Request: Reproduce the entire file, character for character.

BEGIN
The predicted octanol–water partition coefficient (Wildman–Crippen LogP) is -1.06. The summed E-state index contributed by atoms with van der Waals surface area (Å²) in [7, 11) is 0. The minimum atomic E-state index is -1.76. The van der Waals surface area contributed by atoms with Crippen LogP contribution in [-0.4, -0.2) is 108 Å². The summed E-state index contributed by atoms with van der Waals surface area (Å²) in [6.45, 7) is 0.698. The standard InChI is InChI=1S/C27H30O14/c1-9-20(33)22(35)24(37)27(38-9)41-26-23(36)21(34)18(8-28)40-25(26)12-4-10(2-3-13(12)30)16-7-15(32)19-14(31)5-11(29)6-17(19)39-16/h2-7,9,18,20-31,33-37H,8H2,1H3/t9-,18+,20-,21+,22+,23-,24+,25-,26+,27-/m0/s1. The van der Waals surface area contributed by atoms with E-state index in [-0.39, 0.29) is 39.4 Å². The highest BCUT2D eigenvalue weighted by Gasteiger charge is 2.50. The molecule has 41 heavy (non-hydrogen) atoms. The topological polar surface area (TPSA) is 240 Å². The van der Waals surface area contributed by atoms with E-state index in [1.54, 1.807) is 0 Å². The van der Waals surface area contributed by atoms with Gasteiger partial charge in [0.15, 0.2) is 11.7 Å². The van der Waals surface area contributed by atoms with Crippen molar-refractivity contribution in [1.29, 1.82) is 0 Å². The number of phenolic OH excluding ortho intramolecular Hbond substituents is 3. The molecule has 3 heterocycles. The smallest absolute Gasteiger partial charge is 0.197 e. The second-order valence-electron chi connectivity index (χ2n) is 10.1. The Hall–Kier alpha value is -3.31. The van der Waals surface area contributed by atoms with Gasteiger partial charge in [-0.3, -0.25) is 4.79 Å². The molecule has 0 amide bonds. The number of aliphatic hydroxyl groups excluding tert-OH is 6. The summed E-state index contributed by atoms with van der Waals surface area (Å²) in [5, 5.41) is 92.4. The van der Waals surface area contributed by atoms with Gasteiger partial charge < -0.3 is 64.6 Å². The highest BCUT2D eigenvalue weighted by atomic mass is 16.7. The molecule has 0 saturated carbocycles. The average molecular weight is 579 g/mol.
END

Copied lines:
The predicted octanol–water partition coefficient (Wildman–Crippen LogP) is -1.06. The summed E-state index contributed by atoms with van der Waals surface area (Å²) in [7, 11) is 0. The minimum atomic E-state index is -1.76. The van der Waals surface area contributed by atoms with Crippen LogP contribution in [-0.4, -0.2) is 108 Å². The summed E-state index contributed by atoms with van der Waals surface area (Å²) in [6.45, 7) is 0.698. The standard InChI is InChI=1S/C27H30O14/c1-9-20(33)22(35)24(37)27(38-9)41-26-23(36)21(34)18(8-28)40-25(26)12-4-10(2-3-13(12)30)16-7-15(32)19-14(31)5-11(29)6-17(19)39-16/h2-7,9,18,20-31,33-37H,8H2,1H3/t9-,18+,20-,21+,22+,23-,24+,25-,26+,27-/m0/s1. The van der Waals surface area contributed by atoms with E-state index in [-0.39, 0.29) is 39.4 Å². The highest BCUT2D eigenvalue weighted by Gasteiger charge is 2.50. The molecule has 41 heavy (non-hydrogen) atoms. The topological polar surface area (TPSA) is 240 Å². The van der Waals surface area contributed by atoms with E-state index in [1.54, 1.807) is 0 Å². The van der Waals surface area contributed by atoms with Gasteiger partial charge in [0.15, 0.2) is 11.7 Å². The van der Waals surface area contributed by atoms with Crippen molar-refractivity contribution in [1.29, 1.82) is 0 Å². The number of phenolic OH excluding ortho intramolecular Hbond substituents is 3. The molecule has 3 heterocycles. The smallest absolute Gasteiger partial charge is 0.197 e. The second-order valence-electron chi connectivity index (χ2n) is 10.1. The Hall–Kier alpha value is -3.31. The van der Waals surface area contributed by atoms with Gasteiger partial charge in [-0.3, -0.25) is 4.79 Å². The molecule has 0 amide bonds. The number of aliphatic hydroxyl groups excluding tert-OH is 6. The summed E-state index contributed by atoms with van der Waals surface area (Å²) in [5, 5.41) is 92.4. The van der Waals surface area contributed by atoms with Gasteiger partial charge < -0.3 is 64.6 Å². The highest BCUT2D eigenvalue weighted by atomic mass is 16.7. The molecule has 0 saturated carbocycles. The average molecular weight is 579 g/mol.